Earlier today, The Clumpany mentioned its good pal ‘Invisible’ Alan.
Shortly after, Alan gave me a call to say he’d heard that a number of Scottish sports journalists were looking for an Invisible Man called ‘Alan’ and had put out an appeal for… errr… sightings to be reported.
Once we had stopped laughing, Alan asked if I had somehow mentioned him in a blog. I didn’t want to spoil his evening so I said it must be a coincidence and an almost inevitable consequence of there being so many Invisible Alans walking the streets of Scotland. Alan was in a good mood on account of finishing work earlier than expected and he didn’t query my explanation.
As he’d downed tools unusually early, Alan was off for a well-earned, pint. However, before he went to a pub he wanted my thoughts on whether there was a difference between an ‘Irish pub’ and a ‘pub’ in Scotland. Alan just wanted a quick pint but had become concerned by an article he had seen in the Herald.
Alan could see from the piece that a Glasgow pub had referred to Sevco as a ‘Zombie Club’ in tribute to them masquerading as the late Rangers FC. He noted that the author of the piece was at one with the rest of the Scottish sports media in treating him like an Invisible Man by glossing over the facts of Rangers’ liquidation. He also laughed out loud at the suggestion that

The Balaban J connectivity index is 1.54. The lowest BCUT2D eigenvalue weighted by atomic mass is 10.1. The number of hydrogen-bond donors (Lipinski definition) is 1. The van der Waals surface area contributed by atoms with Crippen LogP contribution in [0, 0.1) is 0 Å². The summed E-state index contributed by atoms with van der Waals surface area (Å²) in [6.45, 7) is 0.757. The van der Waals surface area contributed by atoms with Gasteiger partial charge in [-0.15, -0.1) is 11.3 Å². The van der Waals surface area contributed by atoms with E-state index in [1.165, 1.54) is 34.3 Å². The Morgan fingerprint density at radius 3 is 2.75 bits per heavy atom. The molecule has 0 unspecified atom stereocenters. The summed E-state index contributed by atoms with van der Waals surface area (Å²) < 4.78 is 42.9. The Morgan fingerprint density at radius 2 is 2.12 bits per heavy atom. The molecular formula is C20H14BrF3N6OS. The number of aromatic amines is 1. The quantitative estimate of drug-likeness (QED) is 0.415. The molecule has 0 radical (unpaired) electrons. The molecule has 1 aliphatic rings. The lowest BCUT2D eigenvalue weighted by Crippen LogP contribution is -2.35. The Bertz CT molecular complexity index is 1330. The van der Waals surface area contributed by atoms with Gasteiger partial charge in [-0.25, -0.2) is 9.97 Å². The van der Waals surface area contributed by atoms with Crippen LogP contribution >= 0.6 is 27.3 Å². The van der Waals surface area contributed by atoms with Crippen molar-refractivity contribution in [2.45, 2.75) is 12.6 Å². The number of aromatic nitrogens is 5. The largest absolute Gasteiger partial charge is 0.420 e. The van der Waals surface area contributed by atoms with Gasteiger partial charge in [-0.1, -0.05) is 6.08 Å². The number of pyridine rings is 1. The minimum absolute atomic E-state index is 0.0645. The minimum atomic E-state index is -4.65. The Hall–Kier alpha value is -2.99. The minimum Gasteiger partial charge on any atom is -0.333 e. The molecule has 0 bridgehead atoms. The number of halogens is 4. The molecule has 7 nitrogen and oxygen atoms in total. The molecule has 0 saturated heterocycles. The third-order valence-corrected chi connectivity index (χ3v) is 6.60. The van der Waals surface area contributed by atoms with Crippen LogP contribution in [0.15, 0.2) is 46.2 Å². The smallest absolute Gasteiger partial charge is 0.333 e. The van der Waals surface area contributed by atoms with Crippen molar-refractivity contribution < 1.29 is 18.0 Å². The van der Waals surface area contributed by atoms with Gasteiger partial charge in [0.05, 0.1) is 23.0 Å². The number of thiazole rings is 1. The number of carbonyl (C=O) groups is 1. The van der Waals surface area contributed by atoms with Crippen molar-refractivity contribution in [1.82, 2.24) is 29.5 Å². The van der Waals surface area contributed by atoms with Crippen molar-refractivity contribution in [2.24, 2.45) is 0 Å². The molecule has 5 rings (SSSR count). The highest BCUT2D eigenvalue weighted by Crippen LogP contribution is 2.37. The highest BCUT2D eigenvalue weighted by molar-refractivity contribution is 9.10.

“The ‘zombie’ reference has come about as Celtic fans believe the Ibrox club died as a result of being pushed towards liquidation four years ago and that it is now a new club.”
He guffawed so heartily because he isn’t even a Celtic fan, and knows fans of many other clubs who simply won’t swallow this revisionist nonsense. Alan told me that the author of the piece was doing him and countless others a massive – if unsurprising – disservice.
But it was the fact that the ‘Irish’ nature of the pub in question apparently merited specific comment that really concerned Alan. As I explained earlier today, Alan is a very ordinary sort of a guy. He doesn’t really want to get involved in subversion, underground activity or the drinking of bad beer. So if a pub having identifiably ‘Irish’ qualities meant it might be defective in some way, he wanted to know about it.
Alan’s instincts told him that an ‘Irish pub’ would be just as good as any other sort of pub. He was therefore inclined to assume that the highlighting of ‘Irish’ qualities in a drinking establishment was simply a slip of the keyboard. Because the theme and beer of the pub, or the background of the people who might drink in there clearly has absolutely nothing to do with whether Rangers were liquidated in 2012.
Alan and I agreed that he should simply go into the first decent pub he found – without fear of favour – and that he should enjoy his well-earned pint.
We also chuckled at his suggestion that he might use the football pages of the Herald to mop up his beer should he happen to spill any…
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